After assessing the quality of studies based on the basis of Cochrane risk of bias, we revealed that 17 trials reported random sequence generation [17, 18, 31, 3336, 38, 39, 42, 44, 45, 49, 51, 53, 54, 58], 2 studies provided information on allocation concealment [17, 51], 4 trials described blinding of participants (single or double) [34, 39, 46, 49],1 trial described blinding of outcome assessment [39],3 trials had unclear bias of complete data [17, 33, 58] and 5 trials had unclear other biases (defined as baseline data comparability) [34, 39, 45, 52, 55]. Selective reporting bias was unclear (Fig. 2).
Fig. 2

The Cochrane risk of bias

Synthesis of results

CbAM versus Chinese herbal medicine

Eight trials [18, 35, 36, 40, 42, 50, 52, 56], 515 participants (259 in experiment group and 256 in control) were included in this group. The pooled results of the 8 trials that compared CbAM with Chinese herbal medicine were of RR (95% CI), 1.17 (1.09-1.25), indicating that CbAM was more effective than Chinese herbal medicine (Fig. 3). There were no heterogeneity (I 2 = 0%, p = 0.83).
Fig. 3

Forest plot of CbAM versus Chinese herbal medicine

SAM versus Chinese herbal medicine

Twelve trials [17, 18, 31, 33, 38, 41, 44, 45, 48, 51, 54, 58], 951 participants (478 in experiment group and 473 in control) were included in this group. With only not important heterogeneity existed (I 2 = 29.8%, p = 0.15), the pooled result of the 8 trials was performed with fixed effect model and the result (RR (95% CI), 1.22 (1.14–1.30) showed that SAM had better effects than Chinese herbal medicine (Fig. 4). There was no publication bias after egger’s test (p = 0.82).
Fig. 4

Forest plot of SAM versus Chinese herbal medicine

SAM versus western medicine

A total of 4 trials [32, 37, 47, 53] (286 participants, 142 in experiment group and 144 in control) were adopted in this group. The pooled results indicated that SAM had a better effect than western medicine (RR (95% CI), 1.51 (1.31–1.74)), with no heterogeneity among the studies (I 2  = 0%, p = 0.59) (Fig. 5).
Fig. 5

Forest plot of SAM versus western medicine

SAM versus placebo treatment (sham-acupuncture)

Four trials [34, 39, 46, 49] (246 participants, 124 in experiment group and 122 in control) were conducted to compare SAM with sham-acupuncture. The pooled result indicated that SAM was much more effective than sham-acupuncture (RR (95% CI), 5.90 (3.64–9.56)), with no heterogeneity (I 2 = 0%, p = 0.45) (Fig. 6).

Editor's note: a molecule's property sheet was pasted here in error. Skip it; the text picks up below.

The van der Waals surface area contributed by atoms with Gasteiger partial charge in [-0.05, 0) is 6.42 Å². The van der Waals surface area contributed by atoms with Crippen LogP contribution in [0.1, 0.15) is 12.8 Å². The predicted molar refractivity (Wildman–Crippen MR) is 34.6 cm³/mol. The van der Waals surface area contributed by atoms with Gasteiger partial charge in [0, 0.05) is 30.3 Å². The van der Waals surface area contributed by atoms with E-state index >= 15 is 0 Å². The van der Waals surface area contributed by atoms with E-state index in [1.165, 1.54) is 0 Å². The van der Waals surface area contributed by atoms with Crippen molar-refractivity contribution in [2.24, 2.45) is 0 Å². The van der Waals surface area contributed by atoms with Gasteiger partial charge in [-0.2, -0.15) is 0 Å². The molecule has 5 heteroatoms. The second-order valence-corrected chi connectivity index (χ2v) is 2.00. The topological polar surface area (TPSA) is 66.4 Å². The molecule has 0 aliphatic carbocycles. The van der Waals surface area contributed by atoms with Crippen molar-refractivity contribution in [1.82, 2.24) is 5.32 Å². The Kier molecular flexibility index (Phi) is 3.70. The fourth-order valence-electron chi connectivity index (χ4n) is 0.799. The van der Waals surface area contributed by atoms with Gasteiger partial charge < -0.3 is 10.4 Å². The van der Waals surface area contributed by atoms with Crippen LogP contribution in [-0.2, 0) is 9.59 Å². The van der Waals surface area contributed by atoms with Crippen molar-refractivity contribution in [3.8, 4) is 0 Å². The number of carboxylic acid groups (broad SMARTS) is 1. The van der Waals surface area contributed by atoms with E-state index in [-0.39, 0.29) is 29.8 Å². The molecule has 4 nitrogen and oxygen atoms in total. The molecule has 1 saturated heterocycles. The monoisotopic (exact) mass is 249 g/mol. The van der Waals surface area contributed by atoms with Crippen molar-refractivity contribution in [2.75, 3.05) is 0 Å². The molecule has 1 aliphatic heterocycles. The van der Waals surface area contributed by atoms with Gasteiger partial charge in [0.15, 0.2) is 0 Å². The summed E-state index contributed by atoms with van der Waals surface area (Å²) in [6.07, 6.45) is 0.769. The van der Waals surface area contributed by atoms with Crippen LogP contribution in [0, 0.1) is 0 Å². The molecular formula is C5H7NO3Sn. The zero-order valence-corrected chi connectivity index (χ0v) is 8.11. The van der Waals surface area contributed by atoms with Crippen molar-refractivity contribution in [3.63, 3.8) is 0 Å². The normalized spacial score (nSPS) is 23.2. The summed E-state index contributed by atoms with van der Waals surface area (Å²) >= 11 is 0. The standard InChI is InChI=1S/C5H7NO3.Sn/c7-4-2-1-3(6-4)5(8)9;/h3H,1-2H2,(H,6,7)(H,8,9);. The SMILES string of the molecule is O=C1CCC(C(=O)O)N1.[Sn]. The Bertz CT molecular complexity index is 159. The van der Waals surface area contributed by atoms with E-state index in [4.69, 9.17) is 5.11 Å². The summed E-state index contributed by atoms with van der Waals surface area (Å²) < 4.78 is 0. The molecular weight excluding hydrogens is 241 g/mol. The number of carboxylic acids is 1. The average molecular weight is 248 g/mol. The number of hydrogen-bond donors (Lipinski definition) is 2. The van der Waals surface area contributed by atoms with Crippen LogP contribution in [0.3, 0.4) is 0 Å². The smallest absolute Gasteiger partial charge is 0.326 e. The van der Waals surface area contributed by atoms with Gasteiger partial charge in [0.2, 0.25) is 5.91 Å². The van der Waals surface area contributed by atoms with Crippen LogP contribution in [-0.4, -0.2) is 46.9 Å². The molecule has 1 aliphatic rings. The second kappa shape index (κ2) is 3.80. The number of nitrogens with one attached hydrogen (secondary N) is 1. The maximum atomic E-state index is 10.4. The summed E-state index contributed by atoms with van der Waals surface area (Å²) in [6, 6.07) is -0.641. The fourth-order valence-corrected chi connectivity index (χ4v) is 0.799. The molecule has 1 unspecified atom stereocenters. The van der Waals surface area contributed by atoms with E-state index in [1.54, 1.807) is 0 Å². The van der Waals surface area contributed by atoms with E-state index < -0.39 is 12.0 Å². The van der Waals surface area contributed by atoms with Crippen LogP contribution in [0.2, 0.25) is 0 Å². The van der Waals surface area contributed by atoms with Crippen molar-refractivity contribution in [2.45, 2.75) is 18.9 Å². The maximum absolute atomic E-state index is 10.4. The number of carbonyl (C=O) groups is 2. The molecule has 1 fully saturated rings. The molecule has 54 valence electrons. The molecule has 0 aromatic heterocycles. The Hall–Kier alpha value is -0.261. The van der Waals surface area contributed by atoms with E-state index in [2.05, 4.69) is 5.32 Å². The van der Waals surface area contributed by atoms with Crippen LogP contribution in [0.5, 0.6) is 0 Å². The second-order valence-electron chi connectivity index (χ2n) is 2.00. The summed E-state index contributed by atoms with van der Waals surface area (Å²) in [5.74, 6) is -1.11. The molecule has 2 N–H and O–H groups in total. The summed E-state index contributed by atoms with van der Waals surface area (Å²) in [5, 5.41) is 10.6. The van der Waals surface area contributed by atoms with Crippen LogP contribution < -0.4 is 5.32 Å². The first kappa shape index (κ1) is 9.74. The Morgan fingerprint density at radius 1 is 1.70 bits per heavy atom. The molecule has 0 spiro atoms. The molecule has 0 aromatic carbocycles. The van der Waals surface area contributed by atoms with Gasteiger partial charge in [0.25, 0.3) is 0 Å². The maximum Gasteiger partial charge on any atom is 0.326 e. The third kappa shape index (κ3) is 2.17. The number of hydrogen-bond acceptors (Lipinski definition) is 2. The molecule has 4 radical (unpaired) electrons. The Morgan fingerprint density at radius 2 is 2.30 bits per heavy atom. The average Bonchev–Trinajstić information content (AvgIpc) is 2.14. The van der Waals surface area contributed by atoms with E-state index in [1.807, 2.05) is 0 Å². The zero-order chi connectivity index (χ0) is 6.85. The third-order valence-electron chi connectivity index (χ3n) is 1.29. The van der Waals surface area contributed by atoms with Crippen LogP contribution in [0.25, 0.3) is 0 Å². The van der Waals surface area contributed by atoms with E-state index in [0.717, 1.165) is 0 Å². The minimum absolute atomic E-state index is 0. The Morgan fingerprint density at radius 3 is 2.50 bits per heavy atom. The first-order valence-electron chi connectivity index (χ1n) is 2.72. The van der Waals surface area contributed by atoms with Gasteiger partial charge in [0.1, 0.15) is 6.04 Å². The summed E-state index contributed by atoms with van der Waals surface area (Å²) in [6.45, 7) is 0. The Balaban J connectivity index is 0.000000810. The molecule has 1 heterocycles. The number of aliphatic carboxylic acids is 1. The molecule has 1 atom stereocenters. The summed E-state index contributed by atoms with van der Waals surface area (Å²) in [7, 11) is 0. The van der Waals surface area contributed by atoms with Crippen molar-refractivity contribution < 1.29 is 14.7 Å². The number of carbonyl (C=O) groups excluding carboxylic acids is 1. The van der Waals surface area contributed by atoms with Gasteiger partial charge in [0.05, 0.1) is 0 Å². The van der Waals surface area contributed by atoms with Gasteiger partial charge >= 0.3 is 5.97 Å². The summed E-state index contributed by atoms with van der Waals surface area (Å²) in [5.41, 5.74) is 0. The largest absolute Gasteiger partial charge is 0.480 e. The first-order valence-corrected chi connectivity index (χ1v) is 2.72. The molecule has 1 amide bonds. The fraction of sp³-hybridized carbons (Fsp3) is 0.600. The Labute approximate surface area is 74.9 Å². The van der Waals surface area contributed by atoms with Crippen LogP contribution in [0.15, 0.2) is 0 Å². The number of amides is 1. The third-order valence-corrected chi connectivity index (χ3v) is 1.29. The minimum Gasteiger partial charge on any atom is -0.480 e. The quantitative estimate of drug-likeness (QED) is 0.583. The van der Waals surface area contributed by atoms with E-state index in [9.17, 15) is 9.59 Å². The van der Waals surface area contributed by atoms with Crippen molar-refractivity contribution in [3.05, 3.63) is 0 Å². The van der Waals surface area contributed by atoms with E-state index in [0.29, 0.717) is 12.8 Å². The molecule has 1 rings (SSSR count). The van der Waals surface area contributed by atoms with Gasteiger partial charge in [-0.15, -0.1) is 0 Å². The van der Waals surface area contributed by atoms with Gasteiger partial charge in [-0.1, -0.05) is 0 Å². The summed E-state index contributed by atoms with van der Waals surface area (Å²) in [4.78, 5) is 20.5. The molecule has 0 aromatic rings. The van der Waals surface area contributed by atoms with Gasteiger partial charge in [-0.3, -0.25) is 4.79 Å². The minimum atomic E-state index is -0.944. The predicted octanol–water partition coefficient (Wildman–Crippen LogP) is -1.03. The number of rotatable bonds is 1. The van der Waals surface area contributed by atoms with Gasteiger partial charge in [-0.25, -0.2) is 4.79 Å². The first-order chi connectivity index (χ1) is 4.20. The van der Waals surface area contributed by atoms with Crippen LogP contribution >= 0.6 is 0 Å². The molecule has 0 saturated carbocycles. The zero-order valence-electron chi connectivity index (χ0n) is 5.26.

Fig. 6

Forest plot of SAM versus placebo treatment (sham-acupuncture)

CbAM versus SAM

A total of 5 trials [18, 30, 43, 56, 57], 356 participants (178 in experiment group and 178 in control) were involved in this group. The pooled results revealed that CbAM was more effective than SAM (RR (95% CI), 1.23 (1.12–1.36)) (Fig. 7). The statistic I 2 for homogeneity of RR showed there was no heterogeneity among the studies (I 2  = 13.1%, p = 0.33).
Fig. 7

Forest plot of CbAM versus SAM

Sensitivity analyses were performed in all traditional meta-analysis. No small sample effect existed after removing any single trial. Random effect model was also adopted and the results were similar to the fixed random effect, showing stable results (Figs. 3, 4, 5, 6 and 7).

Network meta-analysis

The results of network meta-analysis were similar with the traditional meta-analysis (Table 1), showed that all treatments were more effective than sham-acupuncture, and the comprehensive rank (from high to low effective rate) was CbAM, SAM, Chinese herbal medicine, western medicine and sham-acupuncture (Figs. 8 and 9)
Table 1

Comparison of network meta-analysis and traditional meta-analysis

 

CbAM

SAM

Chinese medicine

Western medicine

Placebo (Sham-acupuncture)

Treatment

T-metaa

N-metab

T-metaa

N-metab

T-metaa

N-metab

T-metaa

N-metab

T-metaa

N-metab

CbAM

1.23 (1.12–1.36)

1.10 (1.04–1.17)

1.17 (1.09–1.25)

1.23 (1.15–1.32)

1.68 (1.29–1.69)

5.84 (1.19–12.21)

SAM

0.91 (0.85–0.96)

1.22 (1.14–1.30)

1.12 (1.03–1.21)

1.51 (1.31–1.74)

1.53 (1.17–2.43)

5.90 (3.64–9.56)

5.31 (1.74–11.07)

Chinese medicine

0.81 (0.77–0.87)

0.89 (0.83–0.97)

1.20 (1.10–1.50)

4.00 (2.50–6.90)

Western medicine

0.62 (0.37–0.77)

0.68 (0.41–0.85)

0.76 (0.46–0.96)

3.20 (1.90–5.50)

placebo (sham-acupuncture)

0.21 (0.08–0.53)

0.24 (0.09–0.58)

0.26 (0.10–0.65)

0.37 (0.12–0.99)

astands for traditional meta-analysis

bstands for network meta-analysis

Fig. 8

Network of involved treatments. CbAM, combined acupuncture and moxibustion; SAM, single acupuncture or single moxibustion; CHM, Chinese herbal medicine; WM, western medicine; PT, placebo treatment (sham-acupuncture)

Fig. 9

Comprehensive comparison of all treatments. Left, probabilities of all treatments in each rank; right, absolute risk (effective rate) of all treatments